Cellular Biology

Cell Fertilization

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Cellular Fertilization in the Kingdom Animalia

Cellular fertilization is the mechanism by which sexual reproduction yields a new generation of organism. Between kingdoms, the process varies far and wide encompassing everything from the simplicity of transferring genetic information between cells via a biological tube to the emotional and physical complexities of human intercourse. Even among species in the animal kingdom, there’s a list of exceptions and discrepancies almost as long as the list of steadfast biological rules. However, the intricate method that has the capability to bring about both a brine shrimp and a blue whale always begins with two microscopic cells.

It all starts within the reproductive organs of each parent organism often before even coming in contact with each other. The cells of any offspring carry half of its genetic information from the mother and half from the father. Therefore, it is necessary for what will become the parent cell to undergo meiosis. Through this cell splitting process, a sex cell is created carrying only half the chromosomal content of the parent. These haploid cells are called gametes. The female produced gamete is known as the ovum (egg in mammals specifically) while the male produced gamete is a sperm.

In most animal species, sperm cells are generally motile, or able to move. This movement is typically accomplished by one or more flagella, or tails, connected to the midpiece of the sperm.  The nucleus of the sperm cell, the home of the chromatin fibers containing the DNA, is located within the head of the sperm. Over the anterior half of the head is the acrosome, a cap filled with enzymes that will later aid the sperm in interacting with the egg cell. Attached to the head with a slender neck is the midpiece.

Tightly coiled around the core of the midpiece are mitochondria, the ATP power source of the cell. Sperm are created in the male testes. The egg cell, created in the ovaries, typically takes on a more recognizable cell structure. In addition to the nucleus, it retains the rest of its organelles after meiosis and is enclosed within a glycoprotein layer known as the zona pellucida. In mammals,  there is an additional outer layer known as the corona radiata that consists of two or three layers of follicle cells that provide additional protection and nourishment to the egg.

The egg cell is usually massively larger than the sperm cell and is non-motile.  While it’s rare for the egg to be motile and the sperm to not be, in some water-dwelling invertebrates both gametes are motile. Only one type of cell contains the all too vital sex determining allele. Which gamete this is depends on the species and its sex determining system.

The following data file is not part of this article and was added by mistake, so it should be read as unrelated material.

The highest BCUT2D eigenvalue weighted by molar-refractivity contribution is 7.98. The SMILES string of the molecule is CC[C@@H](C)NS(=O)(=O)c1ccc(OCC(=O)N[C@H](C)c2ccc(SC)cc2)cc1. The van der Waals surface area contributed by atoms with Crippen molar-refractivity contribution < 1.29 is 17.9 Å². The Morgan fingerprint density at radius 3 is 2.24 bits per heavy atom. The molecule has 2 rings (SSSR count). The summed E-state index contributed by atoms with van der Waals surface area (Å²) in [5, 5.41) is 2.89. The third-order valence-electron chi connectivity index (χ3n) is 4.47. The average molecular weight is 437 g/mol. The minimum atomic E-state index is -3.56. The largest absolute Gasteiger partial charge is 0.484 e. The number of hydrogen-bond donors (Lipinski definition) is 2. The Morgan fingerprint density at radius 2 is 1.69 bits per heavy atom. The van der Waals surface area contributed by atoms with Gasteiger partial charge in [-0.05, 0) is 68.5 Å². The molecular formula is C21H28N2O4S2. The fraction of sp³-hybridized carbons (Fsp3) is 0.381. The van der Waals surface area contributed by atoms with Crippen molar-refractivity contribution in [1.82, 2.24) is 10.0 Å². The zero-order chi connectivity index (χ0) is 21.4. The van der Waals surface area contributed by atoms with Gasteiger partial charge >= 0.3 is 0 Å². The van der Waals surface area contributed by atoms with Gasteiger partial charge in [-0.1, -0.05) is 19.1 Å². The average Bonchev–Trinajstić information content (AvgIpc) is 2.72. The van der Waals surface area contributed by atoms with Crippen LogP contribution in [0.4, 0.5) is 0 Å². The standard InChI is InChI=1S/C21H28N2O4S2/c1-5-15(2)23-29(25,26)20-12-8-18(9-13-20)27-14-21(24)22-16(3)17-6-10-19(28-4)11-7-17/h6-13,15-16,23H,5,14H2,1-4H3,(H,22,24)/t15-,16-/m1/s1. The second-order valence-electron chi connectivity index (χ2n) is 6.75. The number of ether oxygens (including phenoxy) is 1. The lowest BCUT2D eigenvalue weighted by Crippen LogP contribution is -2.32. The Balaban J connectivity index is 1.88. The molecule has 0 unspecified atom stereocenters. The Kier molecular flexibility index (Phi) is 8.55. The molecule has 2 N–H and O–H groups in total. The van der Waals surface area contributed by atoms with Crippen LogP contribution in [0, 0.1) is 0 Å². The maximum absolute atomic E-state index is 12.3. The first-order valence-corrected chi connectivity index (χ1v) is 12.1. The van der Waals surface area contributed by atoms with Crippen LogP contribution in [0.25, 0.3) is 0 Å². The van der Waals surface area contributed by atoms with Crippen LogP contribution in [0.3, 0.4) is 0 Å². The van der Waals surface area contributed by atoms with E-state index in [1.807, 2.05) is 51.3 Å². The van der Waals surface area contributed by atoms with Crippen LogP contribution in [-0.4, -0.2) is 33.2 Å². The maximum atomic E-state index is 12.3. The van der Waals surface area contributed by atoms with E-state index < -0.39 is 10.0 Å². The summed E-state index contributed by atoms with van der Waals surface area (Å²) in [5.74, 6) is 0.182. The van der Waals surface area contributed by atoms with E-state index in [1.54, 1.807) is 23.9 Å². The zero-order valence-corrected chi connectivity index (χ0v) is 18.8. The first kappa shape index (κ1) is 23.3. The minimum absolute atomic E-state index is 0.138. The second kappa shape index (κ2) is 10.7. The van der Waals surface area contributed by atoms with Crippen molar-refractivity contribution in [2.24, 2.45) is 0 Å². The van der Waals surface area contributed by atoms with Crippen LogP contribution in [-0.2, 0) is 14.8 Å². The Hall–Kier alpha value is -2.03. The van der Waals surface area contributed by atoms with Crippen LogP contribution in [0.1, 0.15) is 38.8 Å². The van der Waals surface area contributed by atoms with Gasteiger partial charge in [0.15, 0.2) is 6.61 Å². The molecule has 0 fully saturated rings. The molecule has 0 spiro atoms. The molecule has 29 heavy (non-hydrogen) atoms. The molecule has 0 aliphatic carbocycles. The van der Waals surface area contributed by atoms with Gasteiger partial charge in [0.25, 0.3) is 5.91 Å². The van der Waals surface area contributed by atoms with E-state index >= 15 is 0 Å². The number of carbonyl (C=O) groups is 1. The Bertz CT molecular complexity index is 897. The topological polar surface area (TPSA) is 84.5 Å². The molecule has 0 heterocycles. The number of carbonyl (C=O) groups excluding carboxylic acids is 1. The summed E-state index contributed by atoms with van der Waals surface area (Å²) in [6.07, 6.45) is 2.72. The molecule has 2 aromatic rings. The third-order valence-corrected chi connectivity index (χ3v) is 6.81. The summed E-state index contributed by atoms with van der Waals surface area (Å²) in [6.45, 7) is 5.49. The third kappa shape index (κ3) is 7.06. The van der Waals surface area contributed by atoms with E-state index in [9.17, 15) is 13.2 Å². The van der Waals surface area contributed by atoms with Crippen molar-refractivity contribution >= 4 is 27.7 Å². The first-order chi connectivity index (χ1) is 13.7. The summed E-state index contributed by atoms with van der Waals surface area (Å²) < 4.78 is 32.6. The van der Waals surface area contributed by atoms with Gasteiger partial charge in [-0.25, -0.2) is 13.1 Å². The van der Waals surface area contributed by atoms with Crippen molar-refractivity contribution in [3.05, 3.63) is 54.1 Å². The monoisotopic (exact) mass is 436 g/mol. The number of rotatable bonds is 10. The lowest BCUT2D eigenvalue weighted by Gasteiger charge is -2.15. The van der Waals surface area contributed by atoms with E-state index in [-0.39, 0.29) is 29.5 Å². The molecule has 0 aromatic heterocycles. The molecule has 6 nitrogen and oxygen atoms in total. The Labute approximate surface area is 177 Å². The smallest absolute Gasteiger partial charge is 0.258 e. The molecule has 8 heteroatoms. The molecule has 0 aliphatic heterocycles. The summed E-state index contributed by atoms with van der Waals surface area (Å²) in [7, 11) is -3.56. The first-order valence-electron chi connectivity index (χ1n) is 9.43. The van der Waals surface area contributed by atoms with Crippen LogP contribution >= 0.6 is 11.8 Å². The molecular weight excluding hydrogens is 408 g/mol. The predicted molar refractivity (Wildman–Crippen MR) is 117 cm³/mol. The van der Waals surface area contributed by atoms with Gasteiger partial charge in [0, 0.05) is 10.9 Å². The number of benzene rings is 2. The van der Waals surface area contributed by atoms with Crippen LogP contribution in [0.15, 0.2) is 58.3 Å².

The method by which the sperm and egg come together is wildly different between species, but can be divided into that which is external and that which is internal. As the name suggest, in external reproduction the female will produce a clutch of unfertilized ova that the male will then add his sperm to. In some species, both the male and female will release their motile gametes (usually into ocean water), and fertilization occurs without either parent being present. Internal fertilization requires that the male insert his copulatory apparatus into the orifice or organ on the female of the species that accepts the sperm. Fertilization will then take place inside the female resulting in either the laying of an egg or, after gestation, a live birth.

Outside the male body, various chemical and physical barriers ensure that only the fittest sperm reach their goal. Chemotaxis describes certain chemical reactions that occur within the body to direct cellular movement in the right direction. The female egg sends off a specific kind of hormone that the sperm cell is attracted to. This is a species specific chemical reaction, so a sperm will only seek out and try to fertilize an egg of the same species. After taking the brutal journey through water, air, or the female reproductive organs, the sperm will bond with the outer layers of the egg cell. At this point, the acrosome will meld with the zona pellucida in an event known as the acrosome reaction.

The enzymes stored within the acrosome will be released and start to eat away at the zona pellucida, allowing the sperm to more easily dig its way through to the egg’s plasma membrane. The sperm then fuses with the plasma membrane and releases its flagella and nucleus into the cell proper. The two nuclei then merge to form a new nucleus and the flagella is usually destroyed. This new diploid cell, known as the zygote, contains equal amounts of information from mother and father and the full chromosomal complement of its species. The single-celled zygote then undergoes repeated rounds of mitosis, eventually giving rise to a new, viable organism.

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